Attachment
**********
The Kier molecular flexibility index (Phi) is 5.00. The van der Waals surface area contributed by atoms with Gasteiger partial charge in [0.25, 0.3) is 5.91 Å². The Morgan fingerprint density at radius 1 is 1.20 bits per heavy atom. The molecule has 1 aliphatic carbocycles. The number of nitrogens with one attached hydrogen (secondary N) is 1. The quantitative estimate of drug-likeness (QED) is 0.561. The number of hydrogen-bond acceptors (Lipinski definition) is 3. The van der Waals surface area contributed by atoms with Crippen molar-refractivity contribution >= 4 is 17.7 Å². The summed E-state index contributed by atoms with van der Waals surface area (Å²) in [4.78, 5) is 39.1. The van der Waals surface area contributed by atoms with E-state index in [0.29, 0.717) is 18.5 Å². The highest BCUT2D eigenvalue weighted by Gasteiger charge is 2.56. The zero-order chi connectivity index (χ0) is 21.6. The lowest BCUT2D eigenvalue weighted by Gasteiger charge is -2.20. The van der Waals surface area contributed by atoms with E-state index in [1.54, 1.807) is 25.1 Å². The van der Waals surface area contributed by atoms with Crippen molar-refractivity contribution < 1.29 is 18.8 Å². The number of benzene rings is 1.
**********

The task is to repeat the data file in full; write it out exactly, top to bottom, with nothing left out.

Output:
The Kier molecular flexibility index (Phi) is 5.00. The van der Waals surface area contributed by atoms with Gasteiger partial charge in [0.25, 0.3) is 5.91 Å². The Morgan fingerprint density at radius 1 is 1.20 bits per heavy atom. The molecule has 1 aliphatic carbocycles. The number of nitrogens with one attached hydrogen (secondary N) is 1. The quantitative estimate of drug-likeness (QED) is 0.561. The number of hydrogen-bond acceptors (Lipinski definition) is 3. The van der Waals surface area contributed by atoms with Crippen molar-refractivity contribution >= 4 is 17.7 Å². The summed E-state index contributed by atoms with van der Waals surface area (Å²) in [4.78, 5) is 39.1. The van der Waals surface area contributed by atoms with E-state index in [0.29, 0.717) is 18.5 Å². The highest BCUT2D eigenvalue weighted by Gasteiger charge is 2.56. The zero-order chi connectivity index (χ0) is 21.6. The lowest BCUT2D eigenvalue weighted by Gasteiger charge is -2.20. The van der Waals surface area contributed by atoms with E-state index in [1.54, 1.807) is 25.1 Å². The van der Waals surface area contributed by atoms with Crippen molar-refractivity contribution < 1.29 is 18.8 Å². The number of benzene rings is 1.